20. 5 out of 5

    Ashley

    There were some interesting anecdotes about people spewing bullshit and those getting duped by it (though I as familiar with most of them) but the general tone of the book was occasionally off-putting. I generally agreed with the advice on how to think more critically but that also meant none of it was helpful to me. I wished the book was less American focused. I listened on audio so I can't confirm but I think the only non-American bullshit example was about China's Great Leap Forward and, whil There were some interesting anecdotes about people spewing bullshit and those getting duped by it (though I as familiar with most of them) but the general tone of the book was occasionally off-putting. I generally agreed with the advice on how to think more critically but that also meant none of it was helpful to me. I wished the book was less American focused. I listened on audio so I can't confirm but I think the only non-American bullshit example was about China's Great Leap Forward and, while I know little about the topic, I thought it was handled in a brazen and unnuanced manner. I worry this book may be preaching to the choir. I'm not certain how many people would bother to pick this book up if they didn't at least value critical thinking somewhat and then some of those would be put off with the frequent swearing or by the American politics included. Now, there's no doubt that Trump is a wellspring of bullshit but it's almost low-hanging fruit. Considering he does later say that you're unlikely to change people's minds by called them dumb the smugness contained within this book is bound to make many put it down and especially those that need it most.

  21. 4 out of 5

    Russ

    Meh. I think his anecdotes suck and I'm not sure if I agree with his differences between bullshit and lies. He seems to rehash a lot of the ideas from the better book, Mindware by Richard Nisbett. Except he adds bullshit on every page. Besides, what is wrong with bullshit? We are social animals and storytellers. Part of storytelling is bullshitting or rather embellishing in order to drive home a point. I think the lack of critical thinking is the issue, not the storytelling. If you've never read Meh. I think his anecdotes suck and I'm not sure if I agree with his differences between bullshit and lies. He seems to rehash a lot of the ideas from the better book, Mindware by Richard Nisbett. Except he adds bullshit on every page. Besides, what is wrong with bullshit? We are social animals and storytellers. Part of storytelling is bullshitting or rather embellishing in order to drive home a point. I think the lack of critical thinking is the issue, not the storytelling. If you've never read a book about critical thinking or persuasion, you might find this book's tools and techniques useful.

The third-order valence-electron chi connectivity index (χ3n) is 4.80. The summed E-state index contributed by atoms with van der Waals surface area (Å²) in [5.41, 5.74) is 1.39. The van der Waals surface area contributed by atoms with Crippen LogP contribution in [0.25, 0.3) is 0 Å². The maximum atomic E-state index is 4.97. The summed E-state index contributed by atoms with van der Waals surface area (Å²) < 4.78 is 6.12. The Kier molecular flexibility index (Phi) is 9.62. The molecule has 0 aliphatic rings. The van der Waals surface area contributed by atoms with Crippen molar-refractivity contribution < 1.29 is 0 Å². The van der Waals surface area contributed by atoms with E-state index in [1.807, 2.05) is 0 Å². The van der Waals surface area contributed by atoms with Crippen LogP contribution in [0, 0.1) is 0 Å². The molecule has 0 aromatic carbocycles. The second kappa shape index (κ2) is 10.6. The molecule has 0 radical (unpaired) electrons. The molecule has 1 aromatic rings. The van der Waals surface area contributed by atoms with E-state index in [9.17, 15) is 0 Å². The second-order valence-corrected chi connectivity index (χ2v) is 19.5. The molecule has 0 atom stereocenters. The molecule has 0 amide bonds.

22. 5 out of 5

    Daniel

    Another edition in the continually growing trend of books promoting information literacy. As others have noted, the overuse of cussing seemed unnecessary, and this is coming from someone who probably uses too many of those words in his own vocabulary. One redeeming factor of the book is Petrocelli speaking from a position of authority. While many other information literacy books are written by those without advanced degrees in the processes of human thought, Petrocelli is a professor of psycholo Another edition in the continually growing trend of books promoting information literacy. As others have noted, the overuse of cussing seemed unnecessary, and this is coming from someone who probably uses too many of those words in his own vocabulary. One redeeming factor of the book is Petrocelli speaking from a position of authority. While many other information literacy books are written by those without advanced degrees in the processes of human thought, Petrocelli is a professor of psychology at a prestigious school and has devoted much of his professional career to studying the ways in which humans bullshit.